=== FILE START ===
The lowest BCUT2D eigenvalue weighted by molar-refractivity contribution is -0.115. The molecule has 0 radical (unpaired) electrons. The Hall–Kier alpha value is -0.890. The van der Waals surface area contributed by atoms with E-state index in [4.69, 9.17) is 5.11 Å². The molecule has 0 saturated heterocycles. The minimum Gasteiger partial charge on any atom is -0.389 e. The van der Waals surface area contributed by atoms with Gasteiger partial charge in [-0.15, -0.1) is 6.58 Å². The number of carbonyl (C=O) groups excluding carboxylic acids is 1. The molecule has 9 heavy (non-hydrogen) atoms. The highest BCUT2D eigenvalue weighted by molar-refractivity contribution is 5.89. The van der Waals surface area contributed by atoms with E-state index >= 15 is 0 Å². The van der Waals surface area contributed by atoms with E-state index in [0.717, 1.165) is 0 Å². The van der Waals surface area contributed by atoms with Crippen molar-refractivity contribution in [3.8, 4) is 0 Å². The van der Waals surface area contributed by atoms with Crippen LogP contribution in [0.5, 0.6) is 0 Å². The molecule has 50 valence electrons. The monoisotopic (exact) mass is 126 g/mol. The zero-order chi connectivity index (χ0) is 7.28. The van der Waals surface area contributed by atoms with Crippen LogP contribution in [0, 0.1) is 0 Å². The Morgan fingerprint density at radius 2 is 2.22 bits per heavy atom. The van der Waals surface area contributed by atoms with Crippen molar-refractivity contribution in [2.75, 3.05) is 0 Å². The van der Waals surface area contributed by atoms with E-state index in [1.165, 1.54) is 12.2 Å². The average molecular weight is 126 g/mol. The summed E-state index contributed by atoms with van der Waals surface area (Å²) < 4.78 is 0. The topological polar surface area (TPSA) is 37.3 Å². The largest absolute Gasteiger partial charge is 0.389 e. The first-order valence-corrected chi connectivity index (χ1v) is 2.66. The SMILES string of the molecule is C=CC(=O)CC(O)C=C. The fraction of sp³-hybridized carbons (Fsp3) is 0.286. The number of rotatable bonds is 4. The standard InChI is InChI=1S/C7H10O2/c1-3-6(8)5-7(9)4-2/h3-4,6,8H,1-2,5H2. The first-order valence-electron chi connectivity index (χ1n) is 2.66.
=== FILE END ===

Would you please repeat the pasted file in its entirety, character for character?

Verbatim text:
The lowest BCUT2D eigenvalue weighted by molar-refractivity contribution is -0.115. The molecule has 0 radical (unpaired) electrons. The Hall–Kier alpha value is -0.890. The van der Waals surface area contributed by atoms with E-state index in [4.69, 9.17) is 5.11 Å². The molecule has 0 saturated heterocycles. The minimum Gasteiger partial charge on any atom is -0.389 e. The van der Waals surface area contributed by atoms with Gasteiger partial charge in [-0.15, -0.1) is 6.58 Å². The number of carbonyl (C=O) groups excluding carboxylic acids is 1. The molecule has 9 heavy (non-hydrogen) atoms. The highest BCUT2D eigenvalue weighted by molar-refractivity contribution is 5.89. The van der Waals surface area contributed by atoms with E-state index >= 15 is 0 Å². The van der Waals surface area contributed by atoms with E-state index in [0.717, 1.165) is 0 Å². The van der Waals surface area contributed by atoms with Crippen molar-refractivity contribution in [3.8, 4) is 0 Å². The van der Waals surface area contributed by atoms with Crippen LogP contribution in [0.5, 0.6) is 0 Å². The molecule has 50 valence electrons. The monoisotopic (exact) mass is 126 g/mol. The zero-order chi connectivity index (χ0) is 7.28. The van der Waals surface area contributed by atoms with Crippen LogP contribution in [0, 0.1) is 0 Å². The Morgan fingerprint density at radius 2 is 2.22 bits per heavy atom. The van der Waals surface area contributed by atoms with Crippen molar-refractivity contribution in [2.75, 3.05) is 0 Å². The van der Waals surface area contributed by atoms with E-state index in [1.165, 1.54) is 12.2 Å². The average molecular weight is 126 g/mol. The summed E-state index contributed by atoms with van der Waals surface area (Å²) < 4.78 is 0. The topological polar surface area (TPSA) is 37.3 Å². The largest absolute Gasteiger partial charge is 0.389 e. The first-order valence-corrected chi connectivity index (χ1v) is 2.66. The SMILES string of the molecule is C=CC(=O)CC(O)C=C. The fraction of sp³-hybridized carbons (Fsp3) is 0.286. The number of rotatable bonds is 4. The standard InChI is InChI=1S/C7H10O2/c1-3-6(8)5-7(9)4-2/h3-4,6,8H,1-2,5H2. The first-order valence-electron chi connectivity index (χ1n) is 2.66.